The debate in the ADHD community for and against ADHD drug
therapies can be contentious and divisive.
The folks that advocate for nothing but prescription medication
adamantly believe that drug therapy is the "be all and end all" of
ADHD treatment and that prescribing any other treatment is sheer quackery. The
folks in the other camp believe that to medicate people with ADHD is to poison
them and that doctors are greedy cowards whose primary objective is to line the
pockets of insurance and pharmaceutical companies. I am constantly distraught
about the polarity of these two camps.
This black and white way at looking at this is not
productive. Regular readers of this blog
know that I stand firmly in the middle of these two camps. I believe that for many patients,
prescription therapy is the only answer and the only treatment that will make
their lives more productive, happier and more meaningful. I believe that there is a subgroup of
patients that have particular symptoms, e.g. impulsive behavior that makes thema danger to themselves or others , that will get the greatest improvements for
their symptoms from drug therapy.
Other patients, however, will find that their symptoms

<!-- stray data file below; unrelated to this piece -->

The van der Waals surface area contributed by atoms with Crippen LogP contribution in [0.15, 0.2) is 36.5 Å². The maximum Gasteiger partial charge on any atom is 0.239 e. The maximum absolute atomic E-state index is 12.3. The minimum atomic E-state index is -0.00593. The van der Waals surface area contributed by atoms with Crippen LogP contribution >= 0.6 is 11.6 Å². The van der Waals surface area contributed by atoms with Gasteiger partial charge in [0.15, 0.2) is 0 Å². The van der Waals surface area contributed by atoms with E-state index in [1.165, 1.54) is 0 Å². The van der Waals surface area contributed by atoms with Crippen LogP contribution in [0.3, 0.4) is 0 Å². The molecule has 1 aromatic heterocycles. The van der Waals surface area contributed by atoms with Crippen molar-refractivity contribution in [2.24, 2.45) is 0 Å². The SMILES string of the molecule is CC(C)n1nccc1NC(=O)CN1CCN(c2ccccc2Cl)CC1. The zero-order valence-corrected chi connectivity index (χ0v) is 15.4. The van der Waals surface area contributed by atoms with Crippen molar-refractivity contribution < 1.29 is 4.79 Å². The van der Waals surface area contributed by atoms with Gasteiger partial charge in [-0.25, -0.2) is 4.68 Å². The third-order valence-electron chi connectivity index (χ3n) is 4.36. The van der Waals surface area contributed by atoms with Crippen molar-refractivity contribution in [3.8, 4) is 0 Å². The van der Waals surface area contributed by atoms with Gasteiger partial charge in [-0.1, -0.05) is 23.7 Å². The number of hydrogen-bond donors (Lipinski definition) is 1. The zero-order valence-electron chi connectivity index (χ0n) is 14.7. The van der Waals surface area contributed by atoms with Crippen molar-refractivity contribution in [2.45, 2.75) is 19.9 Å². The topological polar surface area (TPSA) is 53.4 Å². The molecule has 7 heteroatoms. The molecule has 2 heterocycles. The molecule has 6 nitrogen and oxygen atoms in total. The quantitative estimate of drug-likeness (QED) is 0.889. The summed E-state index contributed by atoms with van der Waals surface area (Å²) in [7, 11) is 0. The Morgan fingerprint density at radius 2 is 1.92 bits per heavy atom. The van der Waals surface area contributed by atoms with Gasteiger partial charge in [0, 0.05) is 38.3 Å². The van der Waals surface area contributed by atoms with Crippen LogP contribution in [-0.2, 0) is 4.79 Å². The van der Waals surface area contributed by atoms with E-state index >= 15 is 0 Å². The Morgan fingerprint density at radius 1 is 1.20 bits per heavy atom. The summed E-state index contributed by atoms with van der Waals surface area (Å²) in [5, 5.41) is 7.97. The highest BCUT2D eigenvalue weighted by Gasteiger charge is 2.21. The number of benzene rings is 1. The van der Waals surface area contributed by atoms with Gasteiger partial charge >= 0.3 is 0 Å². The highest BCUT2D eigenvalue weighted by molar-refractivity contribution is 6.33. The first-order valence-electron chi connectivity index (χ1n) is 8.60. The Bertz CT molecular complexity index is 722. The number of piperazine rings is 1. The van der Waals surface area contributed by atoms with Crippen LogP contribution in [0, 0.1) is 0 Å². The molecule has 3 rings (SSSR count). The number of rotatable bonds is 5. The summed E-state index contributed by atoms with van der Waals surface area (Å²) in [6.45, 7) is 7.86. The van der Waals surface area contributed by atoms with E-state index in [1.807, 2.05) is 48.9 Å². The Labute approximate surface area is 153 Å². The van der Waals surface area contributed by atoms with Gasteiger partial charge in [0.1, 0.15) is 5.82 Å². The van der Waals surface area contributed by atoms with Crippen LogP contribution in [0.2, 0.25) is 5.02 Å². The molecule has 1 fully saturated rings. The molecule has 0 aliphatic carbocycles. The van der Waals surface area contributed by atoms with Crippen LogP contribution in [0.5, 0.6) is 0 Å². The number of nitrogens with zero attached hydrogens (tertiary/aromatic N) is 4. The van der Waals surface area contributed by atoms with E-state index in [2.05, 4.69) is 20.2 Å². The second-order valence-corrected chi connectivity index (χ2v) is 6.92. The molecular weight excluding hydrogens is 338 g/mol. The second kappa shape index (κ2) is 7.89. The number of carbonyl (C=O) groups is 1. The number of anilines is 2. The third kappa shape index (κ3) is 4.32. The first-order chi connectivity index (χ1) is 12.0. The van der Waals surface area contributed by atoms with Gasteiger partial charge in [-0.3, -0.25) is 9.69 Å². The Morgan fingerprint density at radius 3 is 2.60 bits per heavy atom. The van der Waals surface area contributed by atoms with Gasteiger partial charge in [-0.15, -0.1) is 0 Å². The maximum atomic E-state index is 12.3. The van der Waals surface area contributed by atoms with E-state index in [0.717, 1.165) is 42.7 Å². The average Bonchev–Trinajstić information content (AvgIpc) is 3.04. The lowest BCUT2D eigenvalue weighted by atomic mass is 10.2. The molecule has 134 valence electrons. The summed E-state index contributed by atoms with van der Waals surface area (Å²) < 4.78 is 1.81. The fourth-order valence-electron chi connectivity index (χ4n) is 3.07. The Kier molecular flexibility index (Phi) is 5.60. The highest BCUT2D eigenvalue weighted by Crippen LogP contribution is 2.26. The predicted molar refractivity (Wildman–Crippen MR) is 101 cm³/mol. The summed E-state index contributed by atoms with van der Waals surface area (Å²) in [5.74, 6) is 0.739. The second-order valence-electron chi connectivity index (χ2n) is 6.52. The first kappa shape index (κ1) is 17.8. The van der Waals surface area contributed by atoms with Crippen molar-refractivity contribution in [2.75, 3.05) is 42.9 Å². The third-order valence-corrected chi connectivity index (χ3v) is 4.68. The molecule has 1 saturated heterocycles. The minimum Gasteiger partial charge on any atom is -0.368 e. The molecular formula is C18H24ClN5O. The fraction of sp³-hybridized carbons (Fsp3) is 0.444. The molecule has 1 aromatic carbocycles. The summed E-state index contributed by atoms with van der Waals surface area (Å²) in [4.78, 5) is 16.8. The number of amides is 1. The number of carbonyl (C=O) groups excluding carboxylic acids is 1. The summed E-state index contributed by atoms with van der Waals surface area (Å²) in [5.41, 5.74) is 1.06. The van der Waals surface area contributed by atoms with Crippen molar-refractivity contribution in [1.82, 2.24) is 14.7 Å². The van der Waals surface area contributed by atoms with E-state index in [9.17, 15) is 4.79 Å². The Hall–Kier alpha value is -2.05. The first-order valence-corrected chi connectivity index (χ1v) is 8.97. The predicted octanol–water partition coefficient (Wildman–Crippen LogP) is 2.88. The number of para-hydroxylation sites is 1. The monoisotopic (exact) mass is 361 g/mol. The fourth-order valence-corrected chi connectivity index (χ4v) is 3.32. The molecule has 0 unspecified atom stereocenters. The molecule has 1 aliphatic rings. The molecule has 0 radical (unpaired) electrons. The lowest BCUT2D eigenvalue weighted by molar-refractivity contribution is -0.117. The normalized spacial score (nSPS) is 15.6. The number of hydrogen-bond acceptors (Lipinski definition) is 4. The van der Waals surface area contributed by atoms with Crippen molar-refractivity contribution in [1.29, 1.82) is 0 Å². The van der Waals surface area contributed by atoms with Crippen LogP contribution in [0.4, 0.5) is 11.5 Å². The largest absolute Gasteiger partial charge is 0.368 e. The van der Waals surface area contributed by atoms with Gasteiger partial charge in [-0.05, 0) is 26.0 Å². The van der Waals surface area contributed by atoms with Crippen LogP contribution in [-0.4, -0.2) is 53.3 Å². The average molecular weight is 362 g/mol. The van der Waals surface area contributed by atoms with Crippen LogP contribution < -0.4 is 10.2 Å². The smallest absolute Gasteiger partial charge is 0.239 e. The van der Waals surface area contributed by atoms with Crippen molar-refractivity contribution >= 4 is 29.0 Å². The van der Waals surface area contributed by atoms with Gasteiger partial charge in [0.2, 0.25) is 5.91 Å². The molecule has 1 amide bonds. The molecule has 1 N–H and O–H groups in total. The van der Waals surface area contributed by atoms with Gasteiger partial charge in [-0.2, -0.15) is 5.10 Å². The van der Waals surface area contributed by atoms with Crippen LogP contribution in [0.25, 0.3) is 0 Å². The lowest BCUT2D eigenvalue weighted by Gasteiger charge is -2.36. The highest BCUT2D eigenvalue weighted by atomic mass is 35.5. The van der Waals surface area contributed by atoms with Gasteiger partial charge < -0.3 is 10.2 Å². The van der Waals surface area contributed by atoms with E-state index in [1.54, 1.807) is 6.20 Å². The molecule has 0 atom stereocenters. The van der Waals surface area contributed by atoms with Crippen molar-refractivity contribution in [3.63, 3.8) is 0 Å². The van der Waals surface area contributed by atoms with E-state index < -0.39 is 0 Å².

improve on therapies that are not prescription drugs and these are the
treatments that I am covering in Commanding Attention, the book that I hope to
get published soon. For the majority of
patients a combination of treatments, both drug and non-drug is the best
solution. Patients who have improved
with drug therapy will find that additional therapies in may enable them to
improve their symptoms further. Other
patients will find that these supplemental treatments provide enough symptom
improvement to allow them to decrease the dosage or even eliminate their
All ADHD patients do not respond favorably to ADHD
prescription medicine. One third of patients will have side effects such as
sleep issues, loss of appetite, anxiety, depression or other side effects that
will make them unable to take stimulant medication. This tends to be especially true for people
with Inattentive ADHD but even people with the other types of ADHD can have
problems with prescription medication. Two
thirds of patients, despite debilitating ADHD symptoms; will no longer be
taking their prescription medication a year after it is prescribed. Some will
stop because of side effects, for some the medicine will simply not help their
symptoms and others will stop for other reasons.
Treating heart disease does not only involve taking a pill. It involves lifestyle changes such as weight
loss and exercise and other interventions such as fish oils and natural
cholesterol lowering agents as well. We
must start thinking about ADHD in the same way.